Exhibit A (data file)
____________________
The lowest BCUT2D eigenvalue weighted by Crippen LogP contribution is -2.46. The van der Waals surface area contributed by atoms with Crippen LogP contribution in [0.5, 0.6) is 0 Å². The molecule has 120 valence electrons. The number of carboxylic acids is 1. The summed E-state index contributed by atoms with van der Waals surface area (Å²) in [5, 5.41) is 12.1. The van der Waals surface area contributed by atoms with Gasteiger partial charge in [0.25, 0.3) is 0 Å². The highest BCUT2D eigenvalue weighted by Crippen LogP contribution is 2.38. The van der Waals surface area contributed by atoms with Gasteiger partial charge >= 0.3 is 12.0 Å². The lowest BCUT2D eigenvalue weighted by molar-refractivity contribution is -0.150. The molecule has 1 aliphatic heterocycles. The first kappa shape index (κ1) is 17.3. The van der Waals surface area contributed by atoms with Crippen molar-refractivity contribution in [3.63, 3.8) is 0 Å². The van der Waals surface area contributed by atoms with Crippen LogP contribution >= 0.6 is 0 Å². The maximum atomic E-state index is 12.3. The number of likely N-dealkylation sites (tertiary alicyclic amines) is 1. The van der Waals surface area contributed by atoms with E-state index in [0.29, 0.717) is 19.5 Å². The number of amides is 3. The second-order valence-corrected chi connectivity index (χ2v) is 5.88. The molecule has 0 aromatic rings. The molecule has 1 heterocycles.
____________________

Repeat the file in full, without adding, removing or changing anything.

The lowest BCUT2D eigenvalue weighted by Crippen LogP contribution is -2.46. The van der Waals surface area contributed by atoms with Crippen LogP contribution in [0.5, 0.6) is 0 Å². The molecule has 120 valence electrons. The number of carboxylic acids is 1. The summed E-state index contributed by atoms with van der Waals surface area (Å²) in [5, 5.41) is 12.1. The van der Waals surface area contributed by atoms with Gasteiger partial charge in [0.25, 0.3) is 0 Å². The highest BCUT2D eigenvalue weighted by Crippen LogP contribution is 2.38. The van der Waals surface area contributed by atoms with Gasteiger partial charge >= 0.3 is 12.0 Å². The lowest BCUT2D eigenvalue weighted by molar-refractivity contribution is -0.150. The molecule has 1 aliphatic heterocycles. The first kappa shape index (κ1) is 17.3. The van der Waals surface area contributed by atoms with Crippen molar-refractivity contribution in [3.63, 3.8) is 0 Å². The van der Waals surface area contributed by atoms with Crippen LogP contribution >= 0.6 is 0 Å². The maximum atomic E-state index is 12.3. The number of likely N-dealkylation sites (tertiary alicyclic amines) is 1. The van der Waals surface area contributed by atoms with E-state index in [0.29, 0.717) is 19.5 Å². The number of amides is 3. The second-order valence-corrected chi connectivity index (χ2v) is 5.88. The molecule has 0 aromatic rings. The molecule has 1 heterocycles.